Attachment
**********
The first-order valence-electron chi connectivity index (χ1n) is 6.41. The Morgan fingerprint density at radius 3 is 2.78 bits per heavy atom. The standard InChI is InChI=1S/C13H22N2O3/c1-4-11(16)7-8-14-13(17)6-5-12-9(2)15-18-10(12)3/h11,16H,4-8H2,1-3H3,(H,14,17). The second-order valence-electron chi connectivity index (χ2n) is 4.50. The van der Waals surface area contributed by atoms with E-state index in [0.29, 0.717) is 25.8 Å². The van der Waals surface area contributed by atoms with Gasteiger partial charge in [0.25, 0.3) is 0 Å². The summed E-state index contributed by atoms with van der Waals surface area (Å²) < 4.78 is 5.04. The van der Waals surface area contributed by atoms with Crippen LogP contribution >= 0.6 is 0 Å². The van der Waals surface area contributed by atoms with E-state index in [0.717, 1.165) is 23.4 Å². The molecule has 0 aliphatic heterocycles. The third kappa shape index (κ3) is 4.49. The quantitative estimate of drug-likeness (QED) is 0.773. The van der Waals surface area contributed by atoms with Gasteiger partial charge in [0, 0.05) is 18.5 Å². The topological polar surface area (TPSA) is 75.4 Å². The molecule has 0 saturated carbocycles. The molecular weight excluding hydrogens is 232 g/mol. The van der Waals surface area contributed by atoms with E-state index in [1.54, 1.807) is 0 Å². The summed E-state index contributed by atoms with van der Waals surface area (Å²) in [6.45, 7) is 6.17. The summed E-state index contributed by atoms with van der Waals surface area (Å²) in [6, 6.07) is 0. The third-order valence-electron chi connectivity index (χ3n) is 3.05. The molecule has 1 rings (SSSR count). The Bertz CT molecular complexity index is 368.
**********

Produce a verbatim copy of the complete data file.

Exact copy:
The first-order valence-electron chi connectivity index (χ1n) is 6.41. The Morgan fingerprint density at radius 3 is 2.78 bits per heavy atom. The standard InChI is InChI=1S/C13H22N2O3/c1-4-11(16)7-8-14-13(17)6-5-12-9(2)15-18-10(12)3/h11,16H,4-8H2,1-3H3,(H,14,17). The second-order valence-electron chi connectivity index (χ2n) is 4.50. The van der Waals surface area contributed by atoms with E-state index in [0.29, 0.717) is 25.8 Å². The van der Waals surface area contributed by atoms with Gasteiger partial charge in [0.25, 0.3) is 0 Å². The summed E-state index contributed by atoms with van der Waals surface area (Å²) < 4.78 is 5.04. The van der Waals surface area contributed by atoms with Crippen LogP contribution >= 0.6 is 0 Å². The van der Waals surface area contributed by atoms with E-state index in [0.717, 1.165) is 23.4 Å². The molecule has 0 aliphatic heterocycles. The third kappa shape index (κ3) is 4.49. The quantitative estimate of drug-likeness (QED) is 0.773. The van der Waals surface area contributed by atoms with Gasteiger partial charge in [0, 0.05) is 18.5 Å². The topological polar surface area (TPSA) is 75.4 Å². The molecule has 0 saturated carbocycles. The molecular weight excluding hydrogens is 232 g/mol. The van der Waals surface area contributed by atoms with E-state index in [1.54, 1.807) is 0 Å². The summed E-state index contributed by atoms with van der Waals surface area (Å²) in [6.45, 7) is 6.17. The summed E-state index contributed by atoms with van der Waals surface area (Å²) in [6, 6.07) is 0. The third-order valence-electron chi connectivity index (χ3n) is 3.05. The molecule has 1 rings (SSSR count). The Bertz CT molecular complexity index is 368.